Justin: (internal thought) What’s happening right now? I thought I had a second to tell him, but now the teacher is telling us to sit down. Do I have time? I really wanted to tell Zach the joke, but everyone is getting ready. 


Narrator: What should Justin do? Should he tell Zach the joke? Let’s see what he picks.


Justin: (internal thought) Now wouldn’t be a good time to tell a joke because the teacher asked us to get ready and everyone should be listening to the lesson.


Teacher: Let’s open up our books to where we left off in Chapter 4.


Narrator: Justin was able to read the room and decide that he shouldn’t tell Zach the joke right now. He really wanted to tell him, but the situation changed when the teacher told the class they were running late and had to get started. If Justin had told the joke, he would have interrupted the teacher. After he read the room, Justin knew he should save the joke for another time.


Let’s watch Zach read the room and decide what to talk about based on what’s happening.


Zach: (internal thought) I know Justin was going to ask Erika to the Spring dance. I wonder if he’s done it yet. I want to find out. It is free time so we’re allowed to talk for a little bit. Rachel and Leah are friends with Erika and they’re walking over here. 


Narrator: What should Zach do? Should he talk to Justin about the school dance? Let’s see what he picks.


Zach: (internal thought) Now definitely wouldn’t be a good time to ask Justin about the school dance because Rachel and Leah might hear. That’s information that Justin would want to keep private.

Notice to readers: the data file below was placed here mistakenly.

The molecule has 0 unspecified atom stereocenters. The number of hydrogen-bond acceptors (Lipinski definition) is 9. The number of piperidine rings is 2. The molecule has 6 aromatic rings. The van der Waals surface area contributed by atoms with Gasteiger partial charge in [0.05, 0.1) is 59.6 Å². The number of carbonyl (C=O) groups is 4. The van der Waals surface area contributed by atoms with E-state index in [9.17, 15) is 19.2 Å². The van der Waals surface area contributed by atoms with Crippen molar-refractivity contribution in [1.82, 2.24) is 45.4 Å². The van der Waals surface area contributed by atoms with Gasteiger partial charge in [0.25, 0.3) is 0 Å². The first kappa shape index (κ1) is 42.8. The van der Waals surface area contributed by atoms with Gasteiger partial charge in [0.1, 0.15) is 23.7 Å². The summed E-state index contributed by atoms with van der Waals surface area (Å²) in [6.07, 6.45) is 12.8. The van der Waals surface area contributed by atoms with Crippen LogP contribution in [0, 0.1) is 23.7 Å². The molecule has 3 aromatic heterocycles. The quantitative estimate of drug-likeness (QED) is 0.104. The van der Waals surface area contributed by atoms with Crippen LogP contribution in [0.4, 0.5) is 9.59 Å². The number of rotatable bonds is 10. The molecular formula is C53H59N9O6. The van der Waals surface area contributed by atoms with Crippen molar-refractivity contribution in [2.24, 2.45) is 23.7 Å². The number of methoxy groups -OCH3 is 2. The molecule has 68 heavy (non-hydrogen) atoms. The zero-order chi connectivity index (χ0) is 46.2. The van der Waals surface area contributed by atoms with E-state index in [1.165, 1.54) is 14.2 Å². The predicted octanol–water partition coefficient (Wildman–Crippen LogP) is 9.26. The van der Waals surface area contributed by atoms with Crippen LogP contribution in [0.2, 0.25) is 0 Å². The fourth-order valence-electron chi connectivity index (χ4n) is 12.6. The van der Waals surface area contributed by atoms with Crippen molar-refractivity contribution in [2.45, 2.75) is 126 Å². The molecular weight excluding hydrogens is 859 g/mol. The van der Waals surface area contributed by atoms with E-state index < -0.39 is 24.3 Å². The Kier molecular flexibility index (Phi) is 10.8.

Leah: Hey, what are you up to?


Zach: We’re just getting a head start on the homework.


Leah: Um, we wanted to talk about the Science project if you have a second.


Zach: Sure!


Narrator: Zach read the room and decided not to talk about the school dance with Justin when the girls walked over. He knew it wasn’t the right time to talk about something that should be kept private. It’s important to think about the situation and figure out the best time for different topics. That way, we won’t embarrass or upset anyone. After he read the room, Zach decided not to talk about Justin’s secret. 


Observing others is a very helpful tool. All of our characters read the room before making their choices on how to act. That way, their actions didn’t make anyone feel upset, annoyed or embarrassed. We watched Madison make sure not to play a game while others are studying, Justin wait for a better time to tell a joke, and Zach think about who’s around before talking about his friend’s private information. 


Each character made sure to: (1) Think about the situation and how people usually act in that situation; (2) Look at everyone in the room; (3) Think about what they’re doing and what they have; (4) Make a plan based on what they see. 


Our days are made up of many constantly changing situations. If we read the room before we act, we will know how to adapt our behavior to fit each one. That way, others will have positive thoughts and feelings about us.


Companion Worksheet:

Every video comes with a companion worksheet for students to review what they just learned. This helps assess comprehension and promote generalization by reinforcing the concepts covered in the video.